What Do You Have To Say For Yourself

“Well, aren’t you going to answer these charges?
What do you have to say for yourself?”
Matthew 26:62b NLT
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Because I’ve decided that social media can have a positive influence in my life, I’ve been careful to only keep my feed fueled by people that will speak truth and love (and a laugh or two) into my day. One of these people shared a photo this past week that was something I had [literally] NEVER thought about.

The first time I read it, I had one of those “brain explosions”… it’s kind of like a deeper version of what you get when you eat ice cream too fast. I couldn’t dull the intensity of the impact this quote delivered to my soul. This is me. I struggle SO. MUCH. with the lust of vindicating myself. I’ve honestly never thought about asking God to take it away, though. Why would I?

But then the answer became crystal clear:

When was the last time I trusted God to vindicate me?

The REALLY funny thing is this whole week I’ve been reading about all the times in Matthew when Jesus DIDN’T justify himself when falsely accused. There were so many times just during his trial and crucifixion alone! Here’s the one that really got me:

59 “Inside, the leading priests and the entire high council were trying to find witnesses who would lie about Jesus, so they could put him to death. 60 But even though they found many who agreed to give false witness, they could not use anyone’s testimony. Finally, two men came forward 61 who declared, “This man said, ‘I am able to destroy the Temple of God and rebuild it in three days.’” 62 Then the high priest stood up and said to Jesus, “Well, aren’t you going to answer these charges? What do you have to say for yourself?” 63 But Jesus remained silent.” (Matthew 26:59-62a NLT)

Jesus knew what he had meant by that and proved it to be true just shortly after that interrogation. But in that moment, he said nothing. NOTHING. I would have been ready to explode!! Jesus was talking about himself!!!!!! HE is going to be put to death by YOU MORONS and, in three days, rise to life again.

But Jesus just held his peace. I wish I could see what the calm inside him looked like as that storm around him raged. He didn’t have to yearn for, covet or lust after his own vindication. God already knew the truth and that’s all that matters.

When I’m misunderstood or judged unfairly, do I really believe that God already knows my heart? Do I fight for human approval when it’s really God’s that I’m unsure of? Don’t I trust that I’ve been vindicated once and for all when Jesus died for me?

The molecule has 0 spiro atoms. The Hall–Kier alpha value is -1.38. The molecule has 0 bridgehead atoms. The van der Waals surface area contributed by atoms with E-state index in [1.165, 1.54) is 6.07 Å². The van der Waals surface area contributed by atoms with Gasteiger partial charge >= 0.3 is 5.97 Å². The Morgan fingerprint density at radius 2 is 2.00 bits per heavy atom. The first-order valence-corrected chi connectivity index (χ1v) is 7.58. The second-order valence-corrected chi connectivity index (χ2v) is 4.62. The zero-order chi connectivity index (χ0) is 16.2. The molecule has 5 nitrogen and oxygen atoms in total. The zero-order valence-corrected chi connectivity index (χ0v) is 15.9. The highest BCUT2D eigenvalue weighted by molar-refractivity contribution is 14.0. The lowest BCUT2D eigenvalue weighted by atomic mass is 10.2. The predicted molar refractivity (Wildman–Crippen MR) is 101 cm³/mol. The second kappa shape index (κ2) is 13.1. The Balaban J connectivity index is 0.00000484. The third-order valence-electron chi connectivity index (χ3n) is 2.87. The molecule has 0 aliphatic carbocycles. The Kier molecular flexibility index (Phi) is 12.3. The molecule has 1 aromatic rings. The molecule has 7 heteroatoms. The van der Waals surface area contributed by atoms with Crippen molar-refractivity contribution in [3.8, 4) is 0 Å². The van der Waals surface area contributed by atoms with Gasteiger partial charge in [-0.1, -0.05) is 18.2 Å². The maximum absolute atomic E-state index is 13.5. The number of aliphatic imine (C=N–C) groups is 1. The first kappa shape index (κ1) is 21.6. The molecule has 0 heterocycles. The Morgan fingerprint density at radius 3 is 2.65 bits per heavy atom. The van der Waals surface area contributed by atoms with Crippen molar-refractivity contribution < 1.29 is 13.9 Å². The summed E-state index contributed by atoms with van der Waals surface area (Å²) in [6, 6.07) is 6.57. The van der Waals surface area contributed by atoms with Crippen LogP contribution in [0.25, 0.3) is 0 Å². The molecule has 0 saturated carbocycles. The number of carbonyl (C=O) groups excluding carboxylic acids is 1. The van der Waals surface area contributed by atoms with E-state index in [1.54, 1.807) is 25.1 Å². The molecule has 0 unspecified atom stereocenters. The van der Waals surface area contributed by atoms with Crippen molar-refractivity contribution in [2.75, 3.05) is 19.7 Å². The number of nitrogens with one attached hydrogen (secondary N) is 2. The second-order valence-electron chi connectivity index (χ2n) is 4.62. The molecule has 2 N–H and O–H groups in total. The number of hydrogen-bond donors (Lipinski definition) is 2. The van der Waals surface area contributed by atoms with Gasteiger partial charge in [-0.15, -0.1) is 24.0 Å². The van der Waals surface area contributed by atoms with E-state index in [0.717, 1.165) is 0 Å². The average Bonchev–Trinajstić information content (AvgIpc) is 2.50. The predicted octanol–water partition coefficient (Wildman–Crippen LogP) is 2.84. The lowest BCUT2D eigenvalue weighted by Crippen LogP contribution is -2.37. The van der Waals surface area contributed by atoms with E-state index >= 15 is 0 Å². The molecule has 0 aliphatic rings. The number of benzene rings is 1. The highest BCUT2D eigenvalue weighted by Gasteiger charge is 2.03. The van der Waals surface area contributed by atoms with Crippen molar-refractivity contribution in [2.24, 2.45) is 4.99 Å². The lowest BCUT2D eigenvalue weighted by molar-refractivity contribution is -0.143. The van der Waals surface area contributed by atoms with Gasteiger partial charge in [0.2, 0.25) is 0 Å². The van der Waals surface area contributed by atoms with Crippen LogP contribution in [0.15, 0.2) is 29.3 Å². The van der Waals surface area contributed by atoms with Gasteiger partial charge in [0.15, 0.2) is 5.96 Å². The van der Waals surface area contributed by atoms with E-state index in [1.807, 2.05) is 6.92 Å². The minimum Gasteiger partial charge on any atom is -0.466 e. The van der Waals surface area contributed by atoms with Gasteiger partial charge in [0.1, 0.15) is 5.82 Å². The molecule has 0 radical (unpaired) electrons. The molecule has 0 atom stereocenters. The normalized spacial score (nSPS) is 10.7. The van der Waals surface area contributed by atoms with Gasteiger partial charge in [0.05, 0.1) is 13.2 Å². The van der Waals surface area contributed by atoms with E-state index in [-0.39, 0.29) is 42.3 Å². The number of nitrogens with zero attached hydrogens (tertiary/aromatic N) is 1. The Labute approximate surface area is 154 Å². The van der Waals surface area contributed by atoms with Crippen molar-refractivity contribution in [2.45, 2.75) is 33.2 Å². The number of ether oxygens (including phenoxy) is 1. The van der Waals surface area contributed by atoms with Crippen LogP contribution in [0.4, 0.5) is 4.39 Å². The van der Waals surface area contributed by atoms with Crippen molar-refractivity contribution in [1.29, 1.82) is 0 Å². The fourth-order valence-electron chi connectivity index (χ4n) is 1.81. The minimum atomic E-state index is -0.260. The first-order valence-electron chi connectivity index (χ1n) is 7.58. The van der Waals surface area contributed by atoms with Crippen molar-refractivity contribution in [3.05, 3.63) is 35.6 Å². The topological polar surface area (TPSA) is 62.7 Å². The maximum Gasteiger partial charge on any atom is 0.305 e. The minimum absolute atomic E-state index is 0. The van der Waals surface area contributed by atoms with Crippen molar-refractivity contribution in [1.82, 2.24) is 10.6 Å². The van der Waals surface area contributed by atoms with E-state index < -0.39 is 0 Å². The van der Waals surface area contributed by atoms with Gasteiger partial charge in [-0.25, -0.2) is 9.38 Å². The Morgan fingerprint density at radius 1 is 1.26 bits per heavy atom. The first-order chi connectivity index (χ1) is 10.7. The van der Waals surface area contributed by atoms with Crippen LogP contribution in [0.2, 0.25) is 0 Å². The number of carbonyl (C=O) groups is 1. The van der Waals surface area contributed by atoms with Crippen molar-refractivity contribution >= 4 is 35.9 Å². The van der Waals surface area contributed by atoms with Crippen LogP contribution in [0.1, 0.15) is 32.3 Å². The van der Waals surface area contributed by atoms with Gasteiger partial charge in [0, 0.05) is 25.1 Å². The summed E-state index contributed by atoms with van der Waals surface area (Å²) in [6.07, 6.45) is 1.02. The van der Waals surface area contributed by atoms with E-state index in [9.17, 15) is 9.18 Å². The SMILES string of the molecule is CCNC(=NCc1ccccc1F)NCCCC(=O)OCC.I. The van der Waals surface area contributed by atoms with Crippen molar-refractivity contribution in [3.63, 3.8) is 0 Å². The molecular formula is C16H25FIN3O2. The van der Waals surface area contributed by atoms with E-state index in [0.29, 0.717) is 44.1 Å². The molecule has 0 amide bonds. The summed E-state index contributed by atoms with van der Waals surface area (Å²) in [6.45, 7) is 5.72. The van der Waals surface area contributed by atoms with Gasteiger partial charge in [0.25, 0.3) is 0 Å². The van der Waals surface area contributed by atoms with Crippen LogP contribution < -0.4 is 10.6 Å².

What an awesome thing to meditate on this week!! If you’re reading this, comment below on how you calm the urge to self-vindicate. I’d love to hear Bible verses that inspire you!!

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Dear Lord, I pray the words that St. Augustine also prayed of you – please deliver me from the lust of always vindicating myself. Give me a deeply rooted confidence in your knowledge of me. Give me clarity and courage for all the times that I need to be still and just know you are God. And, give me humility for all the times I’ve misjudged or misunderstood others. Amen.

photo credit: Tom Simpson <a href=”http://www.flickr.com/photos/11279883@N00/31727892545″>Cleric by Terry Dykstra</a> via <a href=”http://photopin.com”>photopin</a> <a href=”https://creativecommons.org/licenses/by-nc-nd/2.0/”>(license)</a>


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About messyworship

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I believe that you can bump into God outside of a Sunday morning church service. That is what Messy Worship is: a written meditation with an authentic, transparent take on the Bible's application to today's world. This is where I challenge myself to blurr the line between "life" and "worship" so much that the line disappears a little more each day. I hope, by sharing what I learn, the idea of a seamless life of worship becomes contagious.

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  1. Author Image

    I often have thought about the angel that strengthened Jesus in the Garden after wrestling with his Father’s will. What was said? What did he give him? Was it the same angel who attended him after his temptation? In the Lion the Witch and the Wardrobe, when Edmund is accused by the witch, his face is steadfast on Aslan. I suspect his silence came from what was accomplished in the Garden, His knowledge of scripture that needed fulfillment (the lamb before her shearers is silent). Good thoughts Emily!

    Mike Westendorf / Reply
    • Author Image

      Those are both really powerful images – the angel in the Garden with Jesus and Edmund keeping his face steadfast on Aslan. I get chills just thinking about all these examples!! Awesome inspiration! Thanks, Mike!

      messyworship / (in reply to Mike Westendorf) Reply
  2. Author Image

    Love this perspective. I don’t know that I think on verses but what does calm me in the storm (and that is if I actually think on these things) is holding on to an eternal perspective. Realizing that most of what causes storms are earthly and temporary. At the end of the day and in the middle of the most severe storms. I am his son and that in itself is enough. This identity and relationship cannot be taken or broken and it really is simply sufficient.

    Jerry Pettigrew / Reply
    • Author Image

      TOTALLY – the cause of the storm is something earthly/temporary. That’s so good!!! Thanks, Jerry! I’ll be using that one in my storms this week.

      messyworship / (in reply to Jerry Pettigrew) Reply

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